What explains the dynamic movement in the gender gap in public opinion toward government activism over the past 30 years? The thermostatic model of politics suggests that aggregate public opinion adjusts to liberal changes in public policy by preferring less government and to conservative changes in policy by preferring more government. Given the cross-sectional differences in policy preferences between men and women, we argue that the dynamic movement in the gender gap in policy preferences for more or less government spending is a function of asymmetrical responses by men and women to changes in public policy. We find that both men and women respond to changes in public policy by shifting their policy preferences in the same direction. But men appear more responsive to policy changes than do women. It is this asymmetrical response to changes in public policy that is responsible for the dynamics of the gender gap in policy preferences across time. Our results show that the gap increases when policy moves in a liberal direction, as men move in a conservative direction at a faster rate than women. In contrast, when policy moves to the right, the opinions of both men and women will respond by moving to the left, but the greater responsiveness among men will decrease the gap, bringing male preferences closer to the preferences of women.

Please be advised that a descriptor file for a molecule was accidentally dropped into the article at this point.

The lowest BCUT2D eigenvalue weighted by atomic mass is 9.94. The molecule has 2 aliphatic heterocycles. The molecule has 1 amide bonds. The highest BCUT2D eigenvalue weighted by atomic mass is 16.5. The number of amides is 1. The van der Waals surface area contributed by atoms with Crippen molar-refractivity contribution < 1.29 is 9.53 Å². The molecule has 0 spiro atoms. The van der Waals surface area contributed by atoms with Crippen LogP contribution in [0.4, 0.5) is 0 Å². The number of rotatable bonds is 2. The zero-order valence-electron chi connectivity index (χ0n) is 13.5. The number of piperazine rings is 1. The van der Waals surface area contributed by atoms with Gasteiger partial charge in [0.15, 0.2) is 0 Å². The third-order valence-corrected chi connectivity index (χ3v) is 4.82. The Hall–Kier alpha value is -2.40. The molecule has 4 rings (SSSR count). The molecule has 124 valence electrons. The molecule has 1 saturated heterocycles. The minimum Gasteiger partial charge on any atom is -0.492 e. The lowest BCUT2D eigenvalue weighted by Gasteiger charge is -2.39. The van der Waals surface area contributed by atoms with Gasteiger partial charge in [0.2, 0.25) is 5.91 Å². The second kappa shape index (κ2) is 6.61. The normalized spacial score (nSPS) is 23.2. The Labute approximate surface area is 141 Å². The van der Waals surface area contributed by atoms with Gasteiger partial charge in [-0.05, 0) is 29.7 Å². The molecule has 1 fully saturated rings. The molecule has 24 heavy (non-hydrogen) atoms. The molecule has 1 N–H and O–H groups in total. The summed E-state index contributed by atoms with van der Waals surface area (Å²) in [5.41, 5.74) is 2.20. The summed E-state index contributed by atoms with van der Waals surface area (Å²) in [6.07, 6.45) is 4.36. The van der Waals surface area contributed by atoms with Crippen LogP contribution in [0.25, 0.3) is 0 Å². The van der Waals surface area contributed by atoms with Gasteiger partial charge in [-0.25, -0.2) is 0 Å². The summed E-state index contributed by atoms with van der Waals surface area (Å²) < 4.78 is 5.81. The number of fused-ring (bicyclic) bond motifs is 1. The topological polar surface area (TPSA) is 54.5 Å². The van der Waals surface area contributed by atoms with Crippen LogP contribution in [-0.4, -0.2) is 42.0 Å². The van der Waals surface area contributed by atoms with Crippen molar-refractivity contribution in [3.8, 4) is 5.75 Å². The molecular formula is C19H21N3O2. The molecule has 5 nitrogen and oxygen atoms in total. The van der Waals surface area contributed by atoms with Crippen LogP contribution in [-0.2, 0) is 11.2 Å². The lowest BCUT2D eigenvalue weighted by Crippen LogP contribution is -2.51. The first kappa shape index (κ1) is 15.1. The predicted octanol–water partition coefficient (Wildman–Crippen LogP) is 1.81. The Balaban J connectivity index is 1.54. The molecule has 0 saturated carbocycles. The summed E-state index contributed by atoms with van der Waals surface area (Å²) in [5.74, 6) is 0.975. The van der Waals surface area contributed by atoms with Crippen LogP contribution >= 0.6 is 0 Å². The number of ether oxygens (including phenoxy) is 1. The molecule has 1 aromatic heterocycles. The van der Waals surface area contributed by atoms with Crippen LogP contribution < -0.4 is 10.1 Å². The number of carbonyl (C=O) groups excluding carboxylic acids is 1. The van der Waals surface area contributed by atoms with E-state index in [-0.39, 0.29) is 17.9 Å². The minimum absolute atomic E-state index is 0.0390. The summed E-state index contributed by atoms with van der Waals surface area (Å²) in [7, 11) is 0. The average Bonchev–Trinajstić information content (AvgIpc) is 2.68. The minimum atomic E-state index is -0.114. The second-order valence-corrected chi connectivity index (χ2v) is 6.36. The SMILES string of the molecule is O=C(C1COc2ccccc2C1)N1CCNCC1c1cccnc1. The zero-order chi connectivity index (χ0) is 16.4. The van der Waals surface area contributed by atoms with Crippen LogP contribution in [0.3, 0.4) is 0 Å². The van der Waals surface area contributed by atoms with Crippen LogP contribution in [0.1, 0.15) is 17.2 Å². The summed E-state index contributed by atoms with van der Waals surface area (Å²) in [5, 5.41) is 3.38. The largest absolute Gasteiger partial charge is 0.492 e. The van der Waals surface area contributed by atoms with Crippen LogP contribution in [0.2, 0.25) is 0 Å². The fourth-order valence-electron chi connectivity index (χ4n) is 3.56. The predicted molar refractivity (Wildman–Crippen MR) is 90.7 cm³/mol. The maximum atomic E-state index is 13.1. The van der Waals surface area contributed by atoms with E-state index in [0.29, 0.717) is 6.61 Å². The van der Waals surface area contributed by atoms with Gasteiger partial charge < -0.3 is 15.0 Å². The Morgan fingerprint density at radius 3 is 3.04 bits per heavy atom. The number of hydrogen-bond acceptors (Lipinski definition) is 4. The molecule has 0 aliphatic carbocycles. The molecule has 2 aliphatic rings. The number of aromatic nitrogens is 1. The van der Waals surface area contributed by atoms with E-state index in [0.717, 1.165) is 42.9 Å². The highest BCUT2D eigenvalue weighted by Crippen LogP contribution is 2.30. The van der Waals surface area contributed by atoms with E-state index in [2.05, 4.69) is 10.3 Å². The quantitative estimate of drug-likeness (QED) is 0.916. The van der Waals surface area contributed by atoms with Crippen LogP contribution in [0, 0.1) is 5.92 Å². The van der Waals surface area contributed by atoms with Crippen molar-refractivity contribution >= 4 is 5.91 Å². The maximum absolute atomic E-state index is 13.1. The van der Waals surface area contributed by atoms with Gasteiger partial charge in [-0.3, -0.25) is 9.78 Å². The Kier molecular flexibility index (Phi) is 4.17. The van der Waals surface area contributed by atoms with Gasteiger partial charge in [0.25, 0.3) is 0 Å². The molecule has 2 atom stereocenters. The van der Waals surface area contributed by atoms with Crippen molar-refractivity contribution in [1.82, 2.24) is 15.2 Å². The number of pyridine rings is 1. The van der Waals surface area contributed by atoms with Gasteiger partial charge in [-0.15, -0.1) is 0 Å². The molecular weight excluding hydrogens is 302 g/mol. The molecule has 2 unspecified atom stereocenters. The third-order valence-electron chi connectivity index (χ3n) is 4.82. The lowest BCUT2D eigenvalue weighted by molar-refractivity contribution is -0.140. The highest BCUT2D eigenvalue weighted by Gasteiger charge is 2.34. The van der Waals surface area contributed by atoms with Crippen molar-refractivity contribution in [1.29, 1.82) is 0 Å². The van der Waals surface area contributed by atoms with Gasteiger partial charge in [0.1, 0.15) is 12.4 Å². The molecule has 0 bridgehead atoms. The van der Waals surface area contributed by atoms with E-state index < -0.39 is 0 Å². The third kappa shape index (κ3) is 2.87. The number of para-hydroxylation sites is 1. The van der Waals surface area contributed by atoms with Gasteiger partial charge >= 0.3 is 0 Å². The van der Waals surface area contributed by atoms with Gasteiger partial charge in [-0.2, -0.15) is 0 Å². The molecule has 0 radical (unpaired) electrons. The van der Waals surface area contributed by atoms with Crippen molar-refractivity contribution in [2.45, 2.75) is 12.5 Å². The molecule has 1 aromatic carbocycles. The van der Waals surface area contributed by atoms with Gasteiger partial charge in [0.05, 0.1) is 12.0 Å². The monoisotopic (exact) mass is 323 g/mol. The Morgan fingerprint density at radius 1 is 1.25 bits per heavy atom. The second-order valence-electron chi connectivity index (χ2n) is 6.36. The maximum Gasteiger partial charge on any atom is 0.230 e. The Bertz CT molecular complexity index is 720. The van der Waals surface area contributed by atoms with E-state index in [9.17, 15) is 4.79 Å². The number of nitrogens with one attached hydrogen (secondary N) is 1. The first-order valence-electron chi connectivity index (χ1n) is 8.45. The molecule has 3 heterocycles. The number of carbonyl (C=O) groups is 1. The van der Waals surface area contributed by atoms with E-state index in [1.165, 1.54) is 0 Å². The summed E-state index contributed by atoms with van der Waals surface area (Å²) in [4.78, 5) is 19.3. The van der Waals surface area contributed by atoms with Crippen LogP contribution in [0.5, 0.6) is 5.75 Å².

ASJC Scopus subject areas
- Sociology and Political Science
- General Social Sciences
- History and Philosophy of Science